Democrats are not worried about Republicans attacking Hillary Clinton because she's old, because she's also a woman. And that's not because women, on average, die later. If Clinton runs for president in 2016, she'll be the first female nominee of either party, so the age thing won't matter, because "women of all ages will absolutely be inspired by that," former Obama campaign aide Stephanie Cutter tells Politico's Maggie Haberman. "I don’t recommend that be the totality of her message or platform, but there’s no way to hide that fact and it certainly shouldn’t be discounted." But in quote after quote assuring Clinton will be immune from such attacks, Democrats point to the female thing, and not much else.
If being a woman trumps age, does it trump everything else? Women's empowerment was a big part of Clinton's record as Secretary of State. Last year in Reuters magazine [PDF link; page 36], Susan Glasser (then of Foreign Policy, now of Politico) reported that the burning question in the "international affairs set" was, What has Clinton actually done? She focused on practical women's issues (like promoting inexpensive cooking stoves that don't produce toxic fumes). When she left office, The New Yorker's George Packer wrote that "Clinton was denied the chance to be a truly great Secretary of State—another George C. Marshall or Dean Acheson—by both history and the President she served." Foreign policy was made in the White House. The cooking stove-type stuff "sometimes derided as soft, and marginal to real foreign policy, but Clinton—who is, after all, a politician—knew that she would have to be seen listening in order to help regain the world’s respect," Packer writes. And Clinton has made being female the focal point of her post-State Department persona. She's given lots of speeches at woman-themed events, like the Women in the World conference, where she said fighting for women's rights is "unfinished business." She honored female leaders at the Vital Voices Global Leadership Awards, where she talked about ending domestic violence. She has a sassy Twitter bio noting she's a "pantsuit aficionado."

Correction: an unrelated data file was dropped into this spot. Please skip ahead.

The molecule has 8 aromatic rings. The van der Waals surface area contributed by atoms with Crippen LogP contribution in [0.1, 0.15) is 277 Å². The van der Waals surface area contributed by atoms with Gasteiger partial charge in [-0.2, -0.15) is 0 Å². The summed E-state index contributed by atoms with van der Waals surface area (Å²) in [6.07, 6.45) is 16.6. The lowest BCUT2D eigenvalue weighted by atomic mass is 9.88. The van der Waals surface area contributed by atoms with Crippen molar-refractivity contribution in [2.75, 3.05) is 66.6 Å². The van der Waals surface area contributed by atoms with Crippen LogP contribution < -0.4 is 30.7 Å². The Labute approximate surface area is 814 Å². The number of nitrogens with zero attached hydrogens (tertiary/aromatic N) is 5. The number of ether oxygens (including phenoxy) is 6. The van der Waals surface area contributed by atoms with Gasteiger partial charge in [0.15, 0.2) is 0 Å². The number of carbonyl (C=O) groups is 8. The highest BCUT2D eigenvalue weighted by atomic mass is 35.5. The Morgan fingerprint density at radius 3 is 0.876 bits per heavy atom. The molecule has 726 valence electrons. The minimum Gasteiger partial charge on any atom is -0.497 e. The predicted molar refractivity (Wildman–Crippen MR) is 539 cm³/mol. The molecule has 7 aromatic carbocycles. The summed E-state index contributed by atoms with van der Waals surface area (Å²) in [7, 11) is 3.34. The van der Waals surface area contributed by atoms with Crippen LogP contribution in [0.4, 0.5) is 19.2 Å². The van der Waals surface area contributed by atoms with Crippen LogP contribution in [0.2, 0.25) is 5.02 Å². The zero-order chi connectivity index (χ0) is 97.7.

Clinton didn't lose the 2008 Democratic primary just because people were more excited about the potential first black president than the potential first female one. Another factor was her support of the Iraq war and the memories of the last time a Clinton was in the White House. By the time she declared her candidacy in 2007, she said she wanted to bring the war to "the right end." But her track record as Secretary of State shows she is still more likely to favor interventions. Clinton argued for the 2009 Afghanistan surge; she pushed for air strikes in Libya; she wanted to arm Syrian rebels last year. Clinton and Democrats can make a strong case for those ideas, as long as they're willing to talk about more than the fact that she has two X chromosomes.
This article is from the archive of our partner The Wire.
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